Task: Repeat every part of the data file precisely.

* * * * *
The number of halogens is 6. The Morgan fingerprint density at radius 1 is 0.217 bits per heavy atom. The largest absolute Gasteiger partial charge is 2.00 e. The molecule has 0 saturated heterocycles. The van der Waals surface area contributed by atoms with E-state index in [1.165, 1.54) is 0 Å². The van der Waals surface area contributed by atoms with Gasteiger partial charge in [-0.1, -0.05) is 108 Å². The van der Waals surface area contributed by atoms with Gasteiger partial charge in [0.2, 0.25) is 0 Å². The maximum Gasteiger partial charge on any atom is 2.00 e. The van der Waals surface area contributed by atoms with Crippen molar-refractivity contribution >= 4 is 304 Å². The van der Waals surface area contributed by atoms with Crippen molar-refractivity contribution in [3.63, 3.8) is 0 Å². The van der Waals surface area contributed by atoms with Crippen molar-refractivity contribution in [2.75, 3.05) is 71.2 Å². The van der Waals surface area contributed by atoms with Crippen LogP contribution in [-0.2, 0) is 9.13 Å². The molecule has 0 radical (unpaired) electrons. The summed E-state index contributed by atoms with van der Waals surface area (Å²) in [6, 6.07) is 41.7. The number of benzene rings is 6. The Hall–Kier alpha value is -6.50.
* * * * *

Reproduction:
The number of halogens is 6. The Morgan fingerprint density at radius 1 is 0.217 bits per heavy atom. The largest absolute Gasteiger partial charge is 2.00 e. The molecule has 0 saturated heterocycles. The van der Waals surface area contributed by atoms with E-state index in [1.165, 1.54) is 0 Å². The van der Waals surface area contributed by atoms with Gasteiger partial charge in [-0.1, -0.05) is 108 Å². The van der Waals surface area contributed by atoms with Gasteiger partial charge in [0.2, 0.25) is 0 Å². The maximum Gasteiger partial charge on any atom is 2.00 e. The van der Waals surface area contributed by atoms with Crippen molar-refractivity contribution >= 4 is 304 Å². The van der Waals surface area contributed by atoms with Crippen molar-refractivity contribution in [3.63, 3.8) is 0 Å². The van der Waals surface area contributed by atoms with Crippen molar-refractivity contribution in [2.75, 3.05) is 71.2 Å². The van der Waals surface area contributed by atoms with Crippen LogP contribution in [-0.2, 0) is 9.13 Å². The molecule has 0 radical (unpaired) electrons. The summed E-state index contributed by atoms with van der Waals surface area (Å²) in [6, 6.07) is 41.7. The number of benzene rings is 6. The Hall–Kier alpha value is -6.50.